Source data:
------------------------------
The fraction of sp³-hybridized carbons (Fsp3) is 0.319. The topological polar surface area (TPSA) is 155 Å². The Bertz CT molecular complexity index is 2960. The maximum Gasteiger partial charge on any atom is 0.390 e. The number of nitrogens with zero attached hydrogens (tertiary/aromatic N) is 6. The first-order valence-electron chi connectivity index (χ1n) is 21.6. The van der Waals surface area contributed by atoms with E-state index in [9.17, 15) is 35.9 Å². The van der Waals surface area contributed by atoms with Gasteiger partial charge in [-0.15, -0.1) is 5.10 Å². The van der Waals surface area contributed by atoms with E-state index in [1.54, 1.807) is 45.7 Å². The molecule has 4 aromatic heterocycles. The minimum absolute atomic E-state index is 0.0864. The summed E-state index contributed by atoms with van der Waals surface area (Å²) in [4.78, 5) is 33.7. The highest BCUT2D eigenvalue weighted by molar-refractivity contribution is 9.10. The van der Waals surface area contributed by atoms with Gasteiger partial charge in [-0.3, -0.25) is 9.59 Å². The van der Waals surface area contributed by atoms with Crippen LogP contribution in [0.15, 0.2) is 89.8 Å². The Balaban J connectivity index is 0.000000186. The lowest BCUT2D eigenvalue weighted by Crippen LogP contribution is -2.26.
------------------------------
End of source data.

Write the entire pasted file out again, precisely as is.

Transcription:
The fraction of sp³-hybridized carbons (Fsp3) is 0.319. The topological polar surface area (TPSA) is 155 Å². The Bertz CT molecular complexity index is 2960. The maximum Gasteiger partial charge on any atom is 0.390 e. The number of nitrogens with zero attached hydrogens (tertiary/aromatic N) is 6. The first-order valence-electron chi connectivity index (χ1n) is 21.6. The van der Waals surface area contributed by atoms with E-state index in [9.17, 15) is 35.9 Å². The van der Waals surface area contributed by atoms with Gasteiger partial charge in [-0.15, -0.1) is 5.10 Å². The van der Waals surface area contributed by atoms with E-state index in [1.54, 1.807) is 45.7 Å². The molecule has 4 aromatic heterocycles. The minimum absolute atomic E-state index is 0.0864. The summed E-state index contributed by atoms with van der Waals surface area (Å²) in [4.78, 5) is 33.7. The highest BCUT2D eigenvalue weighted by molar-refractivity contribution is 9.10. The van der Waals surface area contributed by atoms with Gasteiger partial charge in [-0.3, -0.25) is 9.59 Å². The van der Waals surface area contributed by atoms with Crippen LogP contribution in [0.15, 0.2) is 89.8 Å². The Balaban J connectivity index is 0.000000186. The lowest BCUT2D eigenvalue weighted by Crippen LogP contribution is -2.26.